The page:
Open Access
J Oral Med Oral Surg
Volume 27, Number 4, 2021
Article Number 53
Number of page(s) 8
Published online 28 October 2021

© The authors, 2021

Licence Creative CommonsThis is an Open Access article distributed under the terms of the Creative Commons Attribution License (, which permits unrestricted use, distribution, and reproduction in any medium, provided the original work is properly cited.


Hemangiomas arise from the proliferation of endothelial cells surrounding blood-filled cavities [1]. They constitute 7% of all benign tumors with about 60–70% of hemangiomas found in the head and neck region [2,3]. These lesions have slightly higher female predilection [4]. Hemangiomas are broadly classified as infantile or congenital hemangiomas. The infantile hemangiomas (IH) are either absent or present as a precursor lesion at birth [5] while the congenital hemangiomas (CH) occur fully grown at birth [2]. Congenital hemangiomas can either involute rapidly over a very brief period in infancy (rapidly involuting congenital hemangioma (RICH)) or never involute (non-involuting congenital hemangioma (NICH)) [6].

The CH is rare thus its pathogenesis is less understood [6], however, in case of IH, several theories/hypotheses have been proposed including the placenta, metastatic, progenitor cell, intrinsic defect and extrinsic factor theories [4,7]. Though no single theory can explain all clinical and molecular characteristics of IH, the placental theory is appealing as it explores the close similarities between placental and infantile hemangioma tissues and vasculatures, both at the molecular level, and the natural history [6,7].

Historically, hemangiomas were managed by a closed observation approach on the ground that involution would occur spontaneously and active management was reserved for “complicated” cases [8,9]. Currently, various medical and surgical options are available for the treatment of hemangiomas [6]. Some of the established treatments for hemangioma include intralesional bleomycin, corticosteroids, interferon-α, laser therapy, cryotherapy, and surgical excision [10].

Recently intralesional bleomycin injections (IL-Bleo) have been used to manage hemangiomas [11]. Bleomycin is primarily a cytotoxic anti-tumor antibiotic drug used in the management of various types of cancer, including lymphoma and cutaneous squamous cell carcinoma [11,12]. However, it also causes sclerosis by inducing endothelial mesenchymal transition, where endothelial cells change into fibroblast-like cells [12,13]. Due to this, it is the most commonly used sclerosing agent for the treatment of vascular anomalies in some countries [11] and studies have found that hemangioma responded with a greater than 75% reduction in size with the use of bleomycin [10].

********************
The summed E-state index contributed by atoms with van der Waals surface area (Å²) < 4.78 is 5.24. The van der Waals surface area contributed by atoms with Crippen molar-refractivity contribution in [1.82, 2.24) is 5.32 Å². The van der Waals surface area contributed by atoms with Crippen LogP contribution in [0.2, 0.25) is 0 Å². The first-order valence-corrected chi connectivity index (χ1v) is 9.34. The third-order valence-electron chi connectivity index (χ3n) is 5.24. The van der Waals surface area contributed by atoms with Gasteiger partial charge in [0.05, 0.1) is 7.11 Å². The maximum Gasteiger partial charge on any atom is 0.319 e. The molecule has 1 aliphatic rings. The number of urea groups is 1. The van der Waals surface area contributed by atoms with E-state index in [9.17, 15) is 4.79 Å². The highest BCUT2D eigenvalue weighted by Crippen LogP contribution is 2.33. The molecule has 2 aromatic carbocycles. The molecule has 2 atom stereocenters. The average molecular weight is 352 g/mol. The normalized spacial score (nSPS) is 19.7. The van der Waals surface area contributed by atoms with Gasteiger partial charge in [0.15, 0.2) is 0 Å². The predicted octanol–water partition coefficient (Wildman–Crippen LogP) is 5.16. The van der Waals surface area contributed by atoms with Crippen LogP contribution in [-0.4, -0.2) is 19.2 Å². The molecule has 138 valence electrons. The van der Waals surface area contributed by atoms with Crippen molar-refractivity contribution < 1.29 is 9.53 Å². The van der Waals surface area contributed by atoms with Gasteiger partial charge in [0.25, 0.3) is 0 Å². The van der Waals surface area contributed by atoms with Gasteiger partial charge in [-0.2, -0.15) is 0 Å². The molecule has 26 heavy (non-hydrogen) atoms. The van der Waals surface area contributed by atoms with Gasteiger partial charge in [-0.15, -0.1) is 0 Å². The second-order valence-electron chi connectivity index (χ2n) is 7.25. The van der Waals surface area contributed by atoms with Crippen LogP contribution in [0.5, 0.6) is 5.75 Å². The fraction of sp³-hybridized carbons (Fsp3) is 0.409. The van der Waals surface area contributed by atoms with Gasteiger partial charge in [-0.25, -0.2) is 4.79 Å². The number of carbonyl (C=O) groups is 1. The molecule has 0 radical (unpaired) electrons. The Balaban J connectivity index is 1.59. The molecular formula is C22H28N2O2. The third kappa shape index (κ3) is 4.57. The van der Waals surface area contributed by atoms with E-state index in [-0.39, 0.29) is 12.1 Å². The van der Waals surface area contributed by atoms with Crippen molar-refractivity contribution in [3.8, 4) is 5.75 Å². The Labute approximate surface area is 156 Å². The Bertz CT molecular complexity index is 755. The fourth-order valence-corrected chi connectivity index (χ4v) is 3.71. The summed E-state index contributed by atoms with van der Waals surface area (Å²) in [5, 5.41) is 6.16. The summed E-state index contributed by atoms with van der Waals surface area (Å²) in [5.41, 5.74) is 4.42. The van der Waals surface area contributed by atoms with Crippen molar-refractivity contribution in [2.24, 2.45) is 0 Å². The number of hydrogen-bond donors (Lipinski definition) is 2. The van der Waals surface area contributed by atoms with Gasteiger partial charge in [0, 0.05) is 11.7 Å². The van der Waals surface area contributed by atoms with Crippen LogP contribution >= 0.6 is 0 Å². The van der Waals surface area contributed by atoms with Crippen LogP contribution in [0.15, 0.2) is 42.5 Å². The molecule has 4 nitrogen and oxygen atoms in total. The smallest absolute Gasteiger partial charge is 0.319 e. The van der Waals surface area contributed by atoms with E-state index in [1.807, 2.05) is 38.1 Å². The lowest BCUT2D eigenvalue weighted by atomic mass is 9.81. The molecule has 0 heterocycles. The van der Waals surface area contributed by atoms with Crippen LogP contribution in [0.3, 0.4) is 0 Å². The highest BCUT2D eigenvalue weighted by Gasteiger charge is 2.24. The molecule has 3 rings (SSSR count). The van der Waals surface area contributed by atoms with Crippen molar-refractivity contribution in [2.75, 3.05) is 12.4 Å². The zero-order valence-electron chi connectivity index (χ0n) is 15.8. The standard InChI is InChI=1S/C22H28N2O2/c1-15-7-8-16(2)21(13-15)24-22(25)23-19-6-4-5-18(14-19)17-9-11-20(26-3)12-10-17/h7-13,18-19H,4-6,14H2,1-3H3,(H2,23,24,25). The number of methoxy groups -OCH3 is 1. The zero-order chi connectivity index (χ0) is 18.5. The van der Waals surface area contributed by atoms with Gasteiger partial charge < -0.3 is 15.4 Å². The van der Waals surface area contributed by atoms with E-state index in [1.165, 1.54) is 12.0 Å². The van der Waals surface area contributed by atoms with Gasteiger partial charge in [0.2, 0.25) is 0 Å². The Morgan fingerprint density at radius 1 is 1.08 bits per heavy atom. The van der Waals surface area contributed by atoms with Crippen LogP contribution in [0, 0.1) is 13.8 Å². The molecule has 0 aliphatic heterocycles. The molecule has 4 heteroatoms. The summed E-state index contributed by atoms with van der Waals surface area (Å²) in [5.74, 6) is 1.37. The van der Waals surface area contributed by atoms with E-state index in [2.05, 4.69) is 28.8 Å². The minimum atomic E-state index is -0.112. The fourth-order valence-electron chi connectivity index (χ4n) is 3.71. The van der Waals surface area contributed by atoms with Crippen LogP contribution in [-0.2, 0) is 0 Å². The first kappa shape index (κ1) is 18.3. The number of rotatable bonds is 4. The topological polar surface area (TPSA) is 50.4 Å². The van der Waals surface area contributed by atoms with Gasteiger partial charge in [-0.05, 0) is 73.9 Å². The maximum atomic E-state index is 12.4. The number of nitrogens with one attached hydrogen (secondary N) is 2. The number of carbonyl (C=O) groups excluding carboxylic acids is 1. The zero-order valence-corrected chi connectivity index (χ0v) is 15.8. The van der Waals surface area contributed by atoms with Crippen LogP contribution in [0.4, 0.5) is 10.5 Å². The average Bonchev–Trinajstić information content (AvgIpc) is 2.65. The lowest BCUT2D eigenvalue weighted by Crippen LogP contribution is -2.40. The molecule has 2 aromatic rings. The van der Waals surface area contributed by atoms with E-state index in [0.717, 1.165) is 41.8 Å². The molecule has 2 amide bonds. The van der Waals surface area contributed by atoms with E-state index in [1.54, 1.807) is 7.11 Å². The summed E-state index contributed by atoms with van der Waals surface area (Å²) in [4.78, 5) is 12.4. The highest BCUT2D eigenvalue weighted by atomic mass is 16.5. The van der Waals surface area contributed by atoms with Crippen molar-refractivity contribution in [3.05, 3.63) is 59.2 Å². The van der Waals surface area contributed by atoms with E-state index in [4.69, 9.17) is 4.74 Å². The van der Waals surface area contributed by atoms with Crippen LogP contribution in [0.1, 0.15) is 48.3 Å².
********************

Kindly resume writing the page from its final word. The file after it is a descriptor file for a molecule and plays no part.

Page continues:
In the recent years, the Tanzanian government made tremendous efforts in improving the provision of health services in the country. Such measures included capacitating the referral hospitals to manage patients with different conditions (including head and neck hemangiomas) who in the past were mostly referred overseas for management. This meant that there has been an increase in the number of patients with head and neck hemangiomas seeking for care in the department of oral and maxillofacial surgery in Muhimbili National Hospital. As such, IL-Bleo and Surgery have become the main treatment modality of these lesions in our institute. Considering this recently established management modality in our hospital, there was a need to conduct a study to assess the outcome of the management of hemangiomas in a tertiary health facility in Tanzania. The aim of this study therefore was to determine the pattern and management outcomes of head and neck hemangiomas in Tanzania.

Material and methods

This was a one-year prospective, cross-sectional study that involved all consecutive patients with head and neck hemangiomas treated at the oral and maxillofacial department of the Muhimbili National Hospital (MNH) between March 2018 and February 2019. Muhimbili National Hospital is the only referral hospital in Tanzania where head and neck hemangiomas are managed and therefore receives patients from all over the country.

The inclusion criteria were all patients with head and neck hemangiomas who had never been treated for their condition before presenting to us. All patients who consented to be included in the study were interviewed using a structured questionnaire. The collected information included age and sex of the patient, chief complaint, duration of the lesion, size (in square centimeters) of the lesion and site of the lesion. The response to treatment was recorded by series of photographs and measurements.